Cars Unlikely to Become more Computer than Transport

The automobile industry wouldn’t be as sprawling and as massive as it is today without effective marketing hype.

Recently, advances in ADAS technology have some individuals in, and adjacent to, the industry saying that vehicle “brains” will approach, or even match, the status of supercomputers. Let’s take a quick glance at this myth before delving into the more interesting reality.

S.A. Applin, an anthropologist and research fellow at hrafARC, who concentrates on the impact of technology on society, said bluntly that this is impossible. “Supercomputers are exceptionally advanced apparatus. They can’t fit into a car physically and they can currently cost over $500M,” according to her.

That being said, the power and scope of in-vehicle systems is indisputably, and endlessly, growing. No, we won’t ever be riding atop monster computers dedicated to carting us around autonomously but where might this ever-accelerating pace of innovation get us to?

Some speculate that in-car systems will become too powerful to leave idle and are planning accordingly. Canadian next-generation vehicle maker Daymak says it is packing cryptocurrency mining capability into its in-car systems, which will kick in with the 2023 Spiritus, a three-wheeled EV currently in pre-order. According to Daymak, its Nebula software platform will allow owners to not only mine cryptocurrencies but store them on the company’s proprietary crypto wallet. So, in other words, the Spiritus could theoretically mine and stash happily away while parked and awaiting owner in the driveway, the garage or on the street.

Maxwell Zhou, CEO of robo-truck and taxi developer, is one executive knee-deep in ADAS who’s skeptical about this outside-the-car computing potential. He pointed out that “at this moment, it would be ideal if we could crowdsource the spare computing power and apply it to other functions but for, highly automated vehicles, the computing power is positively correlated with the cost so, usually, there won’t be much spare computing power left”.

As we advance up the levels of automation, the need for greater computing power grows exponentially. “Cameras and sensors rely on high computing capacity to process large amounts of data on the road in real time. The planning and control algorithms also require high computing to handle complicated road scenarios to ensure safety and efficiency. In addition, domain controllers and OTA upgrades also need support from computing power,” Zhou said, ticking off only a few of many examples.

Another hindrance to expanding an in-car system outside the confines of the vehicle is the consumer’s expectation and his or her choices and preferences. “Surely people will be driving and not computing,” Applin said. “For passengers, the issue becomes why the car as a tethered device would matter, when people can easily bring their mobiles and laptops wherever they go?”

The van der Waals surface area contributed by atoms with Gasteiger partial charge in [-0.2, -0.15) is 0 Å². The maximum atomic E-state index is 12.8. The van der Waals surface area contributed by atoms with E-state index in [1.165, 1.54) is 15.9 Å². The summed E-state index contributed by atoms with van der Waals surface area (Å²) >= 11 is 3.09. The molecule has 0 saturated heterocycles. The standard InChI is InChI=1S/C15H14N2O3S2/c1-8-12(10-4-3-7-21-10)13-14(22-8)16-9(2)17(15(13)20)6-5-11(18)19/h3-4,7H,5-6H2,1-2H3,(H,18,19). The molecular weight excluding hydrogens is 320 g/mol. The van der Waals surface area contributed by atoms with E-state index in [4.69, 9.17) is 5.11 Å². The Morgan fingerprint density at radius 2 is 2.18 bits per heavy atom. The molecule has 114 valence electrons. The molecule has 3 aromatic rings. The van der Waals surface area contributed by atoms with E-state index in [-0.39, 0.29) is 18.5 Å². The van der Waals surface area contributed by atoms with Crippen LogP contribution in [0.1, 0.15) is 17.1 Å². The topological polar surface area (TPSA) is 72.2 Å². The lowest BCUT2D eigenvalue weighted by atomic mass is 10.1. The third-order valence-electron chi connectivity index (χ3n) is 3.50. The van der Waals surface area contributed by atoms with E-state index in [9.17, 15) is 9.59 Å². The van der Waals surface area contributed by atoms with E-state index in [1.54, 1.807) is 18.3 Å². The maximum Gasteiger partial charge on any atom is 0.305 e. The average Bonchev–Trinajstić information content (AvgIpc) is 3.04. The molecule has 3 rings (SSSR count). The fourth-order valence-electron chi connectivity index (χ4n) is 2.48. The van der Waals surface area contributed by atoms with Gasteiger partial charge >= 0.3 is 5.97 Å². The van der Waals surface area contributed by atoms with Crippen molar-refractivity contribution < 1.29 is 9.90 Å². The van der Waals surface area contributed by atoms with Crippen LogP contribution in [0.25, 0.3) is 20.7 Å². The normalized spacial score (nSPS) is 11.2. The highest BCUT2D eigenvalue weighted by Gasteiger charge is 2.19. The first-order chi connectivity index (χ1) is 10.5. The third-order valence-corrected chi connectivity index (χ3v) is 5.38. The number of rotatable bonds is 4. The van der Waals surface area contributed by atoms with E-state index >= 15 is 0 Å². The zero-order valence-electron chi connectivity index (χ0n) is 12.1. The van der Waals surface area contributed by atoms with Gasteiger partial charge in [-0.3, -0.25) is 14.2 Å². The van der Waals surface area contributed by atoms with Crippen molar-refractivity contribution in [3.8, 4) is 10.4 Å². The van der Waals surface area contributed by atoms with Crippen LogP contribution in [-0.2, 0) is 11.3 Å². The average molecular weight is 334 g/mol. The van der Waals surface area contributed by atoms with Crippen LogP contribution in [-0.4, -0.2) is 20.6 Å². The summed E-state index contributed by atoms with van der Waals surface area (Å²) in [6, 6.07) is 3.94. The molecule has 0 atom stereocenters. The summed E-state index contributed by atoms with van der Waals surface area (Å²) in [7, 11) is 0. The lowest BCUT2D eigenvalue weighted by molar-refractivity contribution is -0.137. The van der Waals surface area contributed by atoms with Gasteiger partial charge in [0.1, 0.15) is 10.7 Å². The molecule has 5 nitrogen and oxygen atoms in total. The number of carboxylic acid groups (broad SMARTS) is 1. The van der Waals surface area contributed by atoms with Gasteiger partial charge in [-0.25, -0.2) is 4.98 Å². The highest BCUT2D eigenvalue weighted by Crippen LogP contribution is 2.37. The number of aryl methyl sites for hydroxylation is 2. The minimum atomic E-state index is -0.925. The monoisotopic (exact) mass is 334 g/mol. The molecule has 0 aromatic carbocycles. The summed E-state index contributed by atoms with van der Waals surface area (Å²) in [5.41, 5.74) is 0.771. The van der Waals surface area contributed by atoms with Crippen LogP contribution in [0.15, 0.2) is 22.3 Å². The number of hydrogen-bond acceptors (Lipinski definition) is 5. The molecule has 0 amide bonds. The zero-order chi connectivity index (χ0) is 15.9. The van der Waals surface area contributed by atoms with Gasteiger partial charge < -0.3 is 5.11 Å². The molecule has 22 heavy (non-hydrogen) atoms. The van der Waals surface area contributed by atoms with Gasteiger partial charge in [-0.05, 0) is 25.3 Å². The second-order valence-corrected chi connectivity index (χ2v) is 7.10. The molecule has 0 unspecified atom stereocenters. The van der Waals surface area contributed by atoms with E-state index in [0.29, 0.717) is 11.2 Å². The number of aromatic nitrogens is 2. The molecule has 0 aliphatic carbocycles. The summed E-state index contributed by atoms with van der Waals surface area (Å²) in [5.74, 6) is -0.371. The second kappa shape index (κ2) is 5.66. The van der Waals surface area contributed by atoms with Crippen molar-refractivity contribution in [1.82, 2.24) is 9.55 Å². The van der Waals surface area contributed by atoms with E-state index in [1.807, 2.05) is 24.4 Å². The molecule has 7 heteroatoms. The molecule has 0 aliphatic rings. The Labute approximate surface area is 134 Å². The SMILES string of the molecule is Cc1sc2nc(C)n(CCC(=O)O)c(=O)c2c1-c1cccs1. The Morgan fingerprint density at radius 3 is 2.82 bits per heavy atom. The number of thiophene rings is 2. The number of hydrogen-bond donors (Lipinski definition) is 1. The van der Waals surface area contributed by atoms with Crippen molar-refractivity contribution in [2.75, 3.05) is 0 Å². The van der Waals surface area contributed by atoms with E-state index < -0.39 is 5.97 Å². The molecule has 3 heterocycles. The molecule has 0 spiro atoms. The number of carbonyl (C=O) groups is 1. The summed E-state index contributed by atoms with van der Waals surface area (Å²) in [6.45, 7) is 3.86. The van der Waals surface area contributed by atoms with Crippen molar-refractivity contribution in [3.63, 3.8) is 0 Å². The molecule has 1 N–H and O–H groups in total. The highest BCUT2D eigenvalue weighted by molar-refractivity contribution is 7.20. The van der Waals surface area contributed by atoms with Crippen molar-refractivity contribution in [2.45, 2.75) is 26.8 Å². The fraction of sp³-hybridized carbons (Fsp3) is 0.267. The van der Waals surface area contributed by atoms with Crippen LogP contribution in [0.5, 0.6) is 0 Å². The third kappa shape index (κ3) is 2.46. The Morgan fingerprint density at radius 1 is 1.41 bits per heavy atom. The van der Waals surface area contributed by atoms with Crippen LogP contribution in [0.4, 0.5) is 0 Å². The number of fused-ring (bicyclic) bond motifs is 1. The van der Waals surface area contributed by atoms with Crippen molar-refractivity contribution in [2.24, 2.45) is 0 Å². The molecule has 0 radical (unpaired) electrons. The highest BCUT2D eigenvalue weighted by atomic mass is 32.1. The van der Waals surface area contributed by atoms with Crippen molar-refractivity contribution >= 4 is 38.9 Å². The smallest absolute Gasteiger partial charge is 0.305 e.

So, perhaps rather than pushing hard to approach or imitate the speed and effectiveness of true supercomputers, ADAS and (eventually) AV solutions developers would be wise to build out their driving functionalities as much as possible. Although Nvidia, an in-car systems specialist, is one company that likes using the “supercomputer”, its executives don’t envision a world of parked autos mining cryptocurrencies or modeling weather patterns.

The company’s vice-president of automotive Danny Shapiro, said: “Building AVs is one of the most complex compute challenges of our time.” Since a self-driving solution is so mission-critical, “these vehicles will need to be richly programmable and support software updates OTA, delivering new capabilities and features for greater safety, functionality, convenience and overall value to the consumer over the life of the car,” he added.

They’ll also need to continue devoting a great deal of computing power, no matter how much they scale, to the functionality most prized by consumers – safety, of course. A 2019 poll conducted jointly by news agency Reuters with market researcher and consultancy Ipsos found that two-thirds of respondents believed AVs should be held to stricter safety standards than those of the human-driven variety.

For their part, some authorities are listening and acting on this wish. This past March, the US National Highway Traffic and Safety Administration published its “final rule” on AVs, an exhaustive, and exhausting, 155-page document with a dizzying number of thresholds for everything from airbag operation to parking brake positioning. These are only the requirements set out by one country’s road safety authority; it’s very possible that consumers around the world will demand even higher standards. So, ADAS and AV solutions developers should devote plenty of that ever-advancing in-car computing power to functionalities that provide at least as many safety functionalities as the public clamors for.

HRAF’s Applin, for one, cautioned that developers should never lose sight of the end user; at least some research capacity should be devoted to their wants and needs. “If manufacturers want to know what consumers want, they should hire anthropologists to conduct qualitative research studies to uncover underlying consumer needs,” she said. “Surveys and speculation don’t get as far because they presume to know potential outcomes versus discovering them.”

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